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Utilizing Evidence

While we do have an emerging evidence base for effective prevention programs, it is still relatively limited and may not be appropriate for the community you are working with. Sometimes we hear that a research evidence-base is the most important factor in programming. However here in Washington State, and many other places too, we also prioritize community specific, community-driven prevention initiatives and these do not always have an evidence-base established. This tip shares resources to learn more about different types of evidence, based in research and community expertise, that preventionists can utilize when building a program.

Evidence Based Decision-Making

The Centers for Disease Control and Prevention (CDC) developed an online interactive resource that explores a process called Evidence Based Decision-Making.

Evidence Based Decision-Making is a process for making decisions about a program, practice, or policy that is grounded in the best available research evidence and informed by experiential evidence from the field and relevant contextual evidence.

We suggest taking the 1-hour training “Understanding Evidence” to learn more about the different types of evidence, explore resources to help you gather your evidence.

Different Types of Evidence

Best Available Research Evidence

This type of information is derived from scientific inquiry that assists in determining whether or not a prevention program, practice, or policy is actually achieving its intended outcomes. Meaning, did it do what it was supposed to do?

Experiential Evidence

This type of evidence is based on the professional insight, understanding, skill, and expertise that is accumulated over time and is often referred to as intuitive or tacit knowledge. is the collective experience and expertise of those who have practiced or lived in a particular setting. It also includes the knowledge of subject matter experts. These insights, understandings, skills, and expertise are accumulated over time and are often referred to as intuitive or tacit knowledge. Experiential evidence is systematically gathered from multiple stakeholders who are familiar with a variety of key aspects about populations in specific settings who have knowledge about the community in which a prevention strategy is to be implemented (i.e., knowledge about what has/has not worked previously in a specific setting with particular populations; insight on potential implementation challenges; insight regarding the needs and challenges of the community and those who live in it). Experiential evidence provides distinctive guidance in the form of real world experience.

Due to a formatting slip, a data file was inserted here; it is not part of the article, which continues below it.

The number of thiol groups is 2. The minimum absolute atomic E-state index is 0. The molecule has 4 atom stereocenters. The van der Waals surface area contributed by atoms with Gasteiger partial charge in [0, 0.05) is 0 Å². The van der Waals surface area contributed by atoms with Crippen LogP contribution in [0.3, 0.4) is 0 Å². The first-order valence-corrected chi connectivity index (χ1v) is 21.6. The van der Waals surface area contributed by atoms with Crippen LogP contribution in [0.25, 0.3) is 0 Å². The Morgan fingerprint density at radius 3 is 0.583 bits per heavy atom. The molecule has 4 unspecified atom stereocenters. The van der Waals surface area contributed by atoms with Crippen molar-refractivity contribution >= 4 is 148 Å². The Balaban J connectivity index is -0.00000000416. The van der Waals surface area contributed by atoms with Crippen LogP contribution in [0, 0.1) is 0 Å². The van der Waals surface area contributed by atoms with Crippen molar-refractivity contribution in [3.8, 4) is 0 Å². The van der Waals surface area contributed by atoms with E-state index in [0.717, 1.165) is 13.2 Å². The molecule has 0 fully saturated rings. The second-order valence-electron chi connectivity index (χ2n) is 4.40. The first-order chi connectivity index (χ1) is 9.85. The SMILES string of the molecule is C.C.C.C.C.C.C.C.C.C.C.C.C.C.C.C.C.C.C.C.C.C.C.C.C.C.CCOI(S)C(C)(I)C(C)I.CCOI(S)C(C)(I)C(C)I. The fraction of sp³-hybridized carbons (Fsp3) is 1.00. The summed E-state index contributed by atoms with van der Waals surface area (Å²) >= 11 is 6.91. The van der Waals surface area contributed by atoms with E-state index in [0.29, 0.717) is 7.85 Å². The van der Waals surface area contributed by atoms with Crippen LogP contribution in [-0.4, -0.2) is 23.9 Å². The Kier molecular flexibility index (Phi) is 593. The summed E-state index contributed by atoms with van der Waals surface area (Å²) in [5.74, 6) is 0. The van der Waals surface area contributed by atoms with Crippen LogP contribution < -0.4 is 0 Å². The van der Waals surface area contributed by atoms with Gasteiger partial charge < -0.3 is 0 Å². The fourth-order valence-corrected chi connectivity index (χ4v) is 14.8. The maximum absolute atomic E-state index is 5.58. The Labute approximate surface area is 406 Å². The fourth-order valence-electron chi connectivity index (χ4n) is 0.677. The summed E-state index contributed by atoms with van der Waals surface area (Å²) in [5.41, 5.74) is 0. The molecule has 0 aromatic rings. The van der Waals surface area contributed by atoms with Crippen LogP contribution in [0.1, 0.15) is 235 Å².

Contextual Evidence

This type of evidence is based on factors that address whether a strategy is useful, feasible to implement, and accepted by a particular community. It is a collection of measurable factors in the community that may impact the success of a prevention strategy (e.g., community history, organizational capacity, social norms, etc.). The role that contextual evidence plays in the evidence-based decision making process is to provide information to help determine whether a prevention strategy is likely to be acceptable, feasible, and useful in a local setting.

Related Content

  • For information about the current research evidence for effective sexual violence prevention, please see our Prevention Concepts page "Effective and Promosing Programs".


Reviewed: August 25th, 2017